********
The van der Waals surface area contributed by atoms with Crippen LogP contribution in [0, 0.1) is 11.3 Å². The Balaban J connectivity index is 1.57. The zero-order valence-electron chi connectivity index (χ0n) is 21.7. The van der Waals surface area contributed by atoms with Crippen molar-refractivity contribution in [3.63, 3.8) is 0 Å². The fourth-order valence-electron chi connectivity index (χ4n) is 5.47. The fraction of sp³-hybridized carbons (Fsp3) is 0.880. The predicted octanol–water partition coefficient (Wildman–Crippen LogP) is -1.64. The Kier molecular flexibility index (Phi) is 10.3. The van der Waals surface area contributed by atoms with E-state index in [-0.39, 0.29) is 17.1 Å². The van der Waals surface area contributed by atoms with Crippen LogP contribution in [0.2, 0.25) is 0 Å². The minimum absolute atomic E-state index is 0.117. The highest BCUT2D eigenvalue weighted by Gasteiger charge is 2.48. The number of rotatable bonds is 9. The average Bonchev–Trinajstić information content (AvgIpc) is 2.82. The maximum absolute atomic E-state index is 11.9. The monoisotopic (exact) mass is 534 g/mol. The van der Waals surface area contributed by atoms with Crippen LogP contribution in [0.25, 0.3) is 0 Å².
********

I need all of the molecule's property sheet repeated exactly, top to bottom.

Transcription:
The van der Waals surface area contributed by atoms with Crippen LogP contribution in [0, 0.1) is 11.3 Å². The Balaban J connectivity index is 1.57. The zero-order valence-electron chi connectivity index (χ0n) is 21.7. The van der Waals surface area contributed by atoms with Crippen molar-refractivity contribution in [3.63, 3.8) is 0 Å². The fourth-order valence-electron chi connectivity index (χ4n) is 5.47. The fraction of sp³-hybridized carbons (Fsp3) is 0.880. The predicted octanol–water partition coefficient (Wildman–Crippen LogP) is -1.64. The Kier molecular flexibility index (Phi) is 10.3. The van der Waals surface area contributed by atoms with E-state index in [-0.39, 0.29) is 17.1 Å². The van der Waals surface area contributed by atoms with Crippen LogP contribution in [0.2, 0.25) is 0 Å². The minimum absolute atomic E-state index is 0.117. The highest BCUT2D eigenvalue weighted by Gasteiger charge is 2.48. The number of rotatable bonds is 9. The average Bonchev–Trinajstić information content (AvgIpc) is 2.82. The maximum absolute atomic E-state index is 11.9. The monoisotopic (exact) mass is 534 g/mol. The van der Waals surface area contributed by atoms with Crippen LogP contribution in [0.25, 0.3) is 0 Å².